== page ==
Then followed one of my favourite early films – one I’d not seen in twenty years, so it was a particular pleasure to see that it was as good as I remembered it, and that the audience were similarly impressed. In Feuillade’s L’Aveugle de Jérusalem (1909), or The Blind Man of Jerusalem, a blind man is unaware that his daughter is visited by her lover and that his servants are robbing him. He witnesses Christ performing miracles in the street and has his sight cured. Pretending still to be blind, he is horrified to discover how he is being cheated. But the sight of Christ bearing his cross, forgiving his enemies, leads the man to forgive likewise. It is told through mise-en-scène of great simplicity – only two set-ups are used, the interior of the man’s house, and the street outside, each featured twice in alternation. The parable could be Biblical, but it is pure invention – a bold coup in itself. The BFI’s print (all of the films came from the BFI National Archive) has replacement titles which may reproduce the original text or may have been written later (interest from religious bodies saw that a number of these early films were shown into the 1920s and 30s); at any rate, they are in keeping with the film’s moral but modest tone. In its unassuming way, L’Aveugle de Jérusalem is the perfect film.
We finished with Vie de Jésus (1905-1914, aka La Vie et la passion de Jésus Christ). Multi-scene nativities and lives of Christ were among some of the most popular of early films; so popular that they were frequently re-made. Pathé produced at least four such series, from 1896 to 1914, the New Testament narrative being broken down into tableaux which could be ordered scene-by-hand-coloured-scene according to budget, taste, or particular Christian persuasion (for example, the scene where St Veronica places a cloth over Christ’s face and receives an impression of his face on the cloth was popular with Catholic audiences but was not usually shown to Protestant audiences). This was the Bible as pure pictorialism, pure signification. The tableaux provided a checklist of necessary images – beasts in the stable? check; Judas’ kiss? check; soldiers gambling at the foot of the cross? check. And so on. Of course, anyone looking at these films without any knowledge of the Bible would be baffled; in narrative terms the series is quite incoherent. But they weren’t meant for such an audience; they were meant for an audience who knew exactly what to expect, and what lessons might be drawn. The build-up to the Crucifixion duly impressed the 2009 audience with its sober power, and just when we thought an element of ludicrousness might have been introduced with the Ascension, Christ did not rise up in the air vertically, but instead retreated backwards as well as upwards towards angels amid the clouds, a visual coup that caught us all by surprise. They knew a thing or two, the early filmmakers.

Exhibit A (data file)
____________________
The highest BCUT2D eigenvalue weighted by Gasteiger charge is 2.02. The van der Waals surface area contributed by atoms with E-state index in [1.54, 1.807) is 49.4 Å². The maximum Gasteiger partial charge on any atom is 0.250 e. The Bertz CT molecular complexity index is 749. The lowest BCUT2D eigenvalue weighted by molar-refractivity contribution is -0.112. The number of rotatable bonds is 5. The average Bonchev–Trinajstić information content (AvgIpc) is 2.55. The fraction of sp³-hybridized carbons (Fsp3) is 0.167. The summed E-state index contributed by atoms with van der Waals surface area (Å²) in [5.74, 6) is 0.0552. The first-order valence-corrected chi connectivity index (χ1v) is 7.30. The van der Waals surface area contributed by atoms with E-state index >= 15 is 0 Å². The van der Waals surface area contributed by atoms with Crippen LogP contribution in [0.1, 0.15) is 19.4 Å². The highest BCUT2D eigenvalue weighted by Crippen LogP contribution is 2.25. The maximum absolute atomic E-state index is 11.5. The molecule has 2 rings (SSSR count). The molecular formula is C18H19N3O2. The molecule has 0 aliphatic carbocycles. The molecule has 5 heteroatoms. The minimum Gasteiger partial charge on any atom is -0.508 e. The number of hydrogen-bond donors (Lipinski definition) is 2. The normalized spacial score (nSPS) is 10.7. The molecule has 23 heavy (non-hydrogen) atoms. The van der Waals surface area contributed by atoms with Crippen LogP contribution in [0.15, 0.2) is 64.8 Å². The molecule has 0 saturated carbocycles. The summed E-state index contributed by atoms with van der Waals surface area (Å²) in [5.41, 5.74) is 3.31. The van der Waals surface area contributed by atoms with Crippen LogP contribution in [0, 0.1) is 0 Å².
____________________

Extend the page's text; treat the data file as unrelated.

To find out more about early cinema and religion, the best source is Roland Cosandey, André Gaudreault and Tom Gunning’s Une invention du diable?: cinéma des premiers temps et religion / An Invention of the Devil? Religion and Early Cinema. This is the proceedings of the first Domitor conference, held in 1990 in Quebec (I was there), Domitor being the international body for early cinema researchers. The conference was dedicated to the theme of early cinema and religion (for which read Christianity). The book has essays in English and French, and has excellent pieces on the Pathé series, Kalem’s From the Manger to the Cross (1912), Charles Taze Russell’s The Photo-drama of Creation (1914), Vitagraph’s The Life of Moses and many more. The UCL Department of Greek & Latin project which put on the Bloomsbury screenings hopes to do much more with these films:
We are now also planning the next stage of the project, after the two film screenings in January and June 2009. It will involve the investigation in detail of a broad range of silent films set in antiquity leading to the production of a special issue on The Ancient World in Silent Cinema. We are also in consultation with archivists, librarians, scholars, and festival curators in the UK and abroad to extend the project into an international network of experts, leading to an online database, conferences and publications and, perhaps most importantly, preservation, digitization, and exhibition. If you would like to inquire further about the research project or about these events, please contact Maria Wyke (m.wyke [at] ucl.ac.uk).
Finally, Maria Wyke has produced a podcast on the representation of the ancient world in silent films.